VM Firewall safe for a home network? help me understand..

  • I've just switched most of my home servers over to VMS…  My Nas, VM Server and pfSense box are the only servers left.

    I've read threads that say its ok to run pfsense in a VM but the idea of plugging the raw WAN line into my VM box scares me.... should it?  The box is running Ubuntu Server 8.10 w/VMWare.

    I would love to get rid of that pfSense server... i just need somebody to tell me its OK (or not  ;D)

  • I am running a complete virtual enviroment.  instead of VM-Ware, I am running XenServer 5.5.0.  I have PF-Sense 1.2.3 RC2 running, OpenFiler 2.3, SbS 2003,  and I have convert VM-Ware images to Xen-Server with there latest tool.

    I have had no security issues or beak-ends.  I have dedicated 2 of the 6 adapters that I have to the firewall.  I don't use them for anything else that protects the inside from the outside.

    If you have any questions please drop me a line.

  • With pfsense in a virtual environment, do you have to sacrifice throughput bandwidth?

    I have a beefy pfsense router made with supermicro hardware, can a vm replace or compete with this power?

  • My VM firewall get solid performance and I very rarely see the processor above 2 to 5%.  I havea beefy box running my XenServer with 4 other VM's runing and the processor on it never goes above 25%.

    It depends on hardware, internet connection, and what services that you plan to run on your box.  I find that I keep adding services with little to no additional load on the machine.

    Best thing I can recommend is try it.  Everybody's network is different.


  • Short answer I have is example of way I set mine up.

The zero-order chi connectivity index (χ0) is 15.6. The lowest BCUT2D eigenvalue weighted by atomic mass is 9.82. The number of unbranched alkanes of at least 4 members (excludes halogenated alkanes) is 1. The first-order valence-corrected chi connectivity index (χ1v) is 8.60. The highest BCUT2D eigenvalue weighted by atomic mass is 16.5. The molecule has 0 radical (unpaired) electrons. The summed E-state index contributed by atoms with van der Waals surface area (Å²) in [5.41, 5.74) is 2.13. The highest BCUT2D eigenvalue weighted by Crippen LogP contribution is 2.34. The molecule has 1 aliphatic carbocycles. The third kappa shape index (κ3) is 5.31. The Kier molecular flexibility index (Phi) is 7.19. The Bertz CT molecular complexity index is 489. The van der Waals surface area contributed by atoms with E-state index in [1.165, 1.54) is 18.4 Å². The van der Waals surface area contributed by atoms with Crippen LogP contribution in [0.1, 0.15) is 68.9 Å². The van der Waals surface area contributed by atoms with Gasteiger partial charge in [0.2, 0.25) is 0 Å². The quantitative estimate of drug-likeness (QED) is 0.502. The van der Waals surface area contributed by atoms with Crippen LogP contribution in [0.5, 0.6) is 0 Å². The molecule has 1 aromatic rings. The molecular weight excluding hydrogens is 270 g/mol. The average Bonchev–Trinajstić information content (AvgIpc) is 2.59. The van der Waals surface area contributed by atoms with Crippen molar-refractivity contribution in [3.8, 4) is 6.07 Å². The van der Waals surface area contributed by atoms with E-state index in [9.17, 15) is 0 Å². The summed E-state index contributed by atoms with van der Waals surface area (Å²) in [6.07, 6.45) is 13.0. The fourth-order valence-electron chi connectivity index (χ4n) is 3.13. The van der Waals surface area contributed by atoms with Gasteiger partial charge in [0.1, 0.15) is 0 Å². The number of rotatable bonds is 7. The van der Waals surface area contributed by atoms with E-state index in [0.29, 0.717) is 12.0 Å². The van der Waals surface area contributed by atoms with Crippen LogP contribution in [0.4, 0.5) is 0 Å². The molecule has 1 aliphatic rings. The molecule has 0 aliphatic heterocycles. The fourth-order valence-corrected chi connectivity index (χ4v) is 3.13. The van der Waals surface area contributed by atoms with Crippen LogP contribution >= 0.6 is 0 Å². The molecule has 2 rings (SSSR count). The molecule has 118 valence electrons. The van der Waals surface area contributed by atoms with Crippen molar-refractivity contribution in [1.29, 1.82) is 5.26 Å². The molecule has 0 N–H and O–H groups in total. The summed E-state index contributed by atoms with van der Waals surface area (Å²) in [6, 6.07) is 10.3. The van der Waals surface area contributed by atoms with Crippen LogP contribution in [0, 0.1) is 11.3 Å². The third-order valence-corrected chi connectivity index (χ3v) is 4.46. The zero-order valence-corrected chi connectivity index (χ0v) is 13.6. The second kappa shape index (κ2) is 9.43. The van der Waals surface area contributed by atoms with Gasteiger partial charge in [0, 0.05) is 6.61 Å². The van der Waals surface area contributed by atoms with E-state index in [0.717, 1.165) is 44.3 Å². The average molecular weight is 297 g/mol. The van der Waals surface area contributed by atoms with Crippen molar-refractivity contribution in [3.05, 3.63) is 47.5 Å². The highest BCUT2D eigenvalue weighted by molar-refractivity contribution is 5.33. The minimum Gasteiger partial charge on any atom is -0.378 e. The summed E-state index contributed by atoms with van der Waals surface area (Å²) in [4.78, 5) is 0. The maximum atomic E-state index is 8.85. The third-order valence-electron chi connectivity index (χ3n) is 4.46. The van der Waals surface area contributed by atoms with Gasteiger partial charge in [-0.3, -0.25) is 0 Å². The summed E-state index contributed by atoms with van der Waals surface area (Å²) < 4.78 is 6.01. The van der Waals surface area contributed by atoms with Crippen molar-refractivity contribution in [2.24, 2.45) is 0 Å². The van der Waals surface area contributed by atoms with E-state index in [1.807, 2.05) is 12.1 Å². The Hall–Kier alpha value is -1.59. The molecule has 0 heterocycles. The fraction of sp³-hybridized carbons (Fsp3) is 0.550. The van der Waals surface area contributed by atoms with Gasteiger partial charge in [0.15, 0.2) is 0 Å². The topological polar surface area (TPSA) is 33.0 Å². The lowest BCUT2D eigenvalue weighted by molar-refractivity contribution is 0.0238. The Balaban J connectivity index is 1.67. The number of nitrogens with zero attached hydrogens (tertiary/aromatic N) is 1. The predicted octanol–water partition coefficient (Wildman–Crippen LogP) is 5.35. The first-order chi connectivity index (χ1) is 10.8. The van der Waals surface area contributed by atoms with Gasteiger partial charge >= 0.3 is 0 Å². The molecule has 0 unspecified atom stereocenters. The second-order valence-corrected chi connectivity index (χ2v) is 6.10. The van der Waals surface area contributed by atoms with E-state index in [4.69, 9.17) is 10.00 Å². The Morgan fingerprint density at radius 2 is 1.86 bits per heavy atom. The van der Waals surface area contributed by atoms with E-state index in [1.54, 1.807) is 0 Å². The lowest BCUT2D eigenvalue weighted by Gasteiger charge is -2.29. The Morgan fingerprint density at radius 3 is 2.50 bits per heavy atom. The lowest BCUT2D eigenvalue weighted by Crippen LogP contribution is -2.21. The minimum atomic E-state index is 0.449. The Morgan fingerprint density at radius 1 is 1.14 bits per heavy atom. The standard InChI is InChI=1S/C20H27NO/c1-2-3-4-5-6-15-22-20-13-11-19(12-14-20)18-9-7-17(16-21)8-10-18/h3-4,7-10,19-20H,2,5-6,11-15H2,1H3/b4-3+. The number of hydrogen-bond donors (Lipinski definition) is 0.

I have a Windows XP box with VMware Server running on it. It has 3 Network Interfaces on it.
    1 interface is set up as the XP network interface for LAN
    other 2 interfaces have all protocols and features turned off in windows except for VMware bonding.

    Inside a vm image i have pfSense installed utilizing the 2 VMnat interfaces, one for WAN and other for LAN.

    the 3 interfaces is a bit overkill, could merge host NIC and virtual LAN to same device.
    I am not sure how to set up a network interface in Linux that is enabled with no protocols attached.

  • With Citrix XenServer(Essentials) you get alot of increased performance of course that depends on your hardware.  When you assign seperate interface or dedicate interface to a individual device.  That's why I use a dual intel 10/100 adapter strictly for the firewall.

    With snapshots and the other items that virtualization brings to the table it's great.  reduction in utilities is also helpful.  I went from 9 servers and workstations to 1 machine and I consolidated everything down to 4 vm's.  That's a huge reduction.

    I really think that virtualization is the way to go and it will only get better.

  • I'm running pfsense 1.2.3RC1 in my proxmox machine.. CPU usage 1 %, Memory usage 18 % ( I allocated 1052 MB), SWAP usage 0 %, Diks Usage is 7 % (of 10 GB). I'm using proxy in transparent mode with squidguard with 30 users.

    Mine has 3 NICs.. The other one as the WAN for other VMs, 1 for WAN port for pfsense while the other one as LAN port for pfsense. BTW, I set it up this way so that pfsense traffic won'tbe congesting if it is placed in the same NIC with the WAN of the other VMs (I'm not sure if this is correct  ::).

  • I am running my PF-Sense with 2 processors and 768 meg of ram.  I have 1 connection for the WAN and 2 for the internal networks.  My processors rarely spikes to 25% when I am doing uploads from remote sites.  Normal processor utilization is 1 to 2 , may be 3%.

    My VM's and my normal Network share the same wan port, I see no issues.

    Memory utilization is 20%
    Disk utilization is 4%
    Swap file is 0%

    Have a seperate interface for VM verse normal traffic is is overkill.  There should be no issues sharing one interface.

    I manage 35 VM 's on XenCenter over two XenServer getting ready to open to 4 different servers expanding to 100 VM's.

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